24 January 2014
Genre readings of Michael Mann’s debut feature film Thief are relatively inclined to explore both the crime film and neo noir which seem to intersect as a form of postmodern existential hybridity. Mann could have easily worked in the Hollywood studio era since he works specifically within genres. Separation for Mann from his contemporaries especially when it comes to the crime film is authorial preoccupations are lucid, intellectual and existential enough to transform the most ordinary or formulaic of situations into a kind of poetic rapture. Thief is a virtual template for Mann thematics he would regularly explore in the crime film genre. Yet in the midst of a narrative that could only be described as an urban western, Frank’s refusal to conform and to be assimilated into a much wider capitalist system of working class exploitation requires further elucidation as an early marker of Mann’s politics.
One of the more interesting exchanges in terms of political dialogic occurs towards the end of the film between Frank, the worker in this case, and Leo, the master and boss. Having completed his final job as a high line safe cracker, Frank comes to see Leo, his new friend, for his cut. However, when Frank looks through the envelope full of cash he realises Leo’s idea of friendship is cynically unveiled as a form of ownership antithetical to Frank’s very existence. Frank’s defense of his ideological position is very revealing as it harbours a semi Marxist tone: ‘I can see my money is still in your pocket, which is from the yield of my labour’. When conflated with his ‘state raised’ background, a picture emerges of the proletariat rallying against the exploitation of labour which he must sell in order to survive and function in a capitalist American society. In many ways, this is Frank at his most political and the resistance he vigorously demonstrates to the humiliating demands of Leo, who wants to own Frank and thereby control him, is an extension of such a working class protest. Notably, Frank also furthers his argument about working class exploitation, saying: ‘You’re making big profits from my work, my risk, my sweat’. Oddly enough the tone of Frank’s criticisms concerning profits and his sweat is overly familiar in the context of corporation exploitation and most significantly the element of greed. Although Leo could be interpreted as the domineering crime boss, his conflict with Frank at this point in the film becomes an ideological one and thus can be a symbolic extension of the capitalist system attempting through initially coercion and finally violence to subjugate the consciousness of the proletariat spirit. Leo’s response to Frank is glib, condescending and politically loaded, ‘Why don’t you join a labour union?’, he says.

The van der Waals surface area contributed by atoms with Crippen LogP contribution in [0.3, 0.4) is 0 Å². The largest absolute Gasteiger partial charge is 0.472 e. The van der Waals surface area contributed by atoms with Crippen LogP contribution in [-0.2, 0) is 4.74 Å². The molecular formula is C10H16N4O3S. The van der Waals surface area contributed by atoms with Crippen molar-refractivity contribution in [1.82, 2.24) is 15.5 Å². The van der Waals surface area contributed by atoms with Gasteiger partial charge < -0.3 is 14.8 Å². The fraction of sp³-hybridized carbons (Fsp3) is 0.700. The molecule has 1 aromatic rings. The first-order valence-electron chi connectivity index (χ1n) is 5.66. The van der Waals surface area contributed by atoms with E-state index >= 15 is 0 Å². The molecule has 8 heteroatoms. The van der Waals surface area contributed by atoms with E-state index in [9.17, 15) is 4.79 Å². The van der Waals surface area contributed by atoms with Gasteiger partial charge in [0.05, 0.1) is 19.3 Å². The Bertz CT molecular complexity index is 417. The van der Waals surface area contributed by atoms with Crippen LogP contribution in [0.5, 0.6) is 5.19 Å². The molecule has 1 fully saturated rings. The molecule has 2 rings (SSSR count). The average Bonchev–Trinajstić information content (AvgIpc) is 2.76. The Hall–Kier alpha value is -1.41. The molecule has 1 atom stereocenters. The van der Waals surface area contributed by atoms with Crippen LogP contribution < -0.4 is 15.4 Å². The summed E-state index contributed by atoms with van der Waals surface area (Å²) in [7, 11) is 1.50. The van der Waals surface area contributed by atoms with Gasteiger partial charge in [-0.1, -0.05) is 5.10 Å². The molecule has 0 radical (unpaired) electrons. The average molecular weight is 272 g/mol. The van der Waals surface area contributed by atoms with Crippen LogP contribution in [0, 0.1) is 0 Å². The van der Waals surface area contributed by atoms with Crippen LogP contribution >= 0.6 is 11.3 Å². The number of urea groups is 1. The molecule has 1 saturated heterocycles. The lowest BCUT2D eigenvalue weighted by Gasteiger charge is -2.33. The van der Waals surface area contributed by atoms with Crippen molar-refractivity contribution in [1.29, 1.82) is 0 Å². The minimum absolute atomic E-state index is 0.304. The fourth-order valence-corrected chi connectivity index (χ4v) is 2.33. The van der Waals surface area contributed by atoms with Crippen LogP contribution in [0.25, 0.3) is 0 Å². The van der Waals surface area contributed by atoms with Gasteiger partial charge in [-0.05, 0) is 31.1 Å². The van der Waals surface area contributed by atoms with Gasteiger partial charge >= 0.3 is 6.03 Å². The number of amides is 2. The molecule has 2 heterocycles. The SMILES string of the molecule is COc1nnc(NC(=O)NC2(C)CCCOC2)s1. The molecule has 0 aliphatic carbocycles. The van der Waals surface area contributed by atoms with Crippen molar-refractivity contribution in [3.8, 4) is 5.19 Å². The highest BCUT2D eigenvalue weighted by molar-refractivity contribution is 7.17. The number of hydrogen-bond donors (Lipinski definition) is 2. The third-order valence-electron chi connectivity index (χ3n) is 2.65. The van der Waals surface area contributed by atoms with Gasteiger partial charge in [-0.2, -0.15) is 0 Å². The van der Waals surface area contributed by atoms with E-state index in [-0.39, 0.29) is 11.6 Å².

Existence in the world of Mann for the male loner is defined by anonymity. By partnering with Leo, Frank realises he is jeopardising the anonymity he has struggled to protect but he is also putting at risk his belief system. Unsurprisingly, Frank’s proletarian politics become a source of ridicule. Leo feels threatened by Frank’s unwavering professionalism and deadening adherence to a strict moral code and by rubbishing his politics, Leo tries to humiliate Frank in every way possible whereby he is made into a relic in an age of corporate power. However, Frank resists. The resistance exemplified at the end appears like uncontrollable rage. Framed politically as an act of proletariat protest, the violence unleashed by Frank sees him annihilating a fragile past forged on a notion of personal integrity now tainted by Leo’s betrayal. By destroying the house, the bar and the car lot Frank’s self destruction read ideologically becomes a politicised act of symbolic resistance since he does not want Leo, the zealous corporate capitalist, to claim and exploit the ‘yield of his labour’. In fact, an indifference to conformity is what sets Frank apart but by walking away at the end sets him up as an outcast doomed to drift like the cowboy on the margins of a society that disgusts him. In other words, Frank is a worker, a stand up guy and that counts for everything in the films of Michael Mann.